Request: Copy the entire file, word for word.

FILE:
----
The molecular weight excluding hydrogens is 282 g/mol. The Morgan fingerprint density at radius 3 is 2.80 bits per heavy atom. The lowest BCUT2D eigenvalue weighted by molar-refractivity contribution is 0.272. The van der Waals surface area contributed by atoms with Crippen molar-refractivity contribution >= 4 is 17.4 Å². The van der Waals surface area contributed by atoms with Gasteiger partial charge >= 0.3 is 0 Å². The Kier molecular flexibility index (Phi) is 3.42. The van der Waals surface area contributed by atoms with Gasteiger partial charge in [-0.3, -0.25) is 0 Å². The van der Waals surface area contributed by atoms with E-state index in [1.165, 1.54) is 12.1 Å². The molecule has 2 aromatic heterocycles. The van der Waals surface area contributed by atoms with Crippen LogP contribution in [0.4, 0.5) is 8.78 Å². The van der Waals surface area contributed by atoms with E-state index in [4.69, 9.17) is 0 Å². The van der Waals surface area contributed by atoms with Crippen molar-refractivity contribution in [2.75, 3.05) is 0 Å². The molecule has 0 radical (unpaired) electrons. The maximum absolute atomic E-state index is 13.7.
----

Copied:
The molecular weight excluding hydrogens is 282 g/mol. The Morgan fingerprint density at radius 3 is 2.80 bits per heavy atom. The lowest BCUT2D eigenvalue weighted by molar-refractivity contribution is 0.272. The van der Waals surface area contributed by atoms with Crippen molar-refractivity contribution >= 4 is 17.4 Å². The van der Waals surface area contributed by atoms with Gasteiger partial charge >= 0.3 is 0 Å². The Kier molecular flexibility index (Phi) is 3.42. The van der Waals surface area contributed by atoms with Gasteiger partial charge in [-0.3, -0.25) is 0 Å². The van der Waals surface area contributed by atoms with E-state index in [1.165, 1.54) is 12.1 Å². The molecule has 2 aromatic heterocycles. The van der Waals surface area contributed by atoms with Crippen LogP contribution in [0.4, 0.5) is 8.78 Å². The van der Waals surface area contributed by atoms with E-state index in [4.69, 9.17) is 0 Å². The van der Waals surface area contributed by atoms with Crippen molar-refractivity contribution in [2.75, 3.05) is 0 Å². The molecule has 0 radical (unpaired) electrons. The maximum absolute atomic E-state index is 13.7.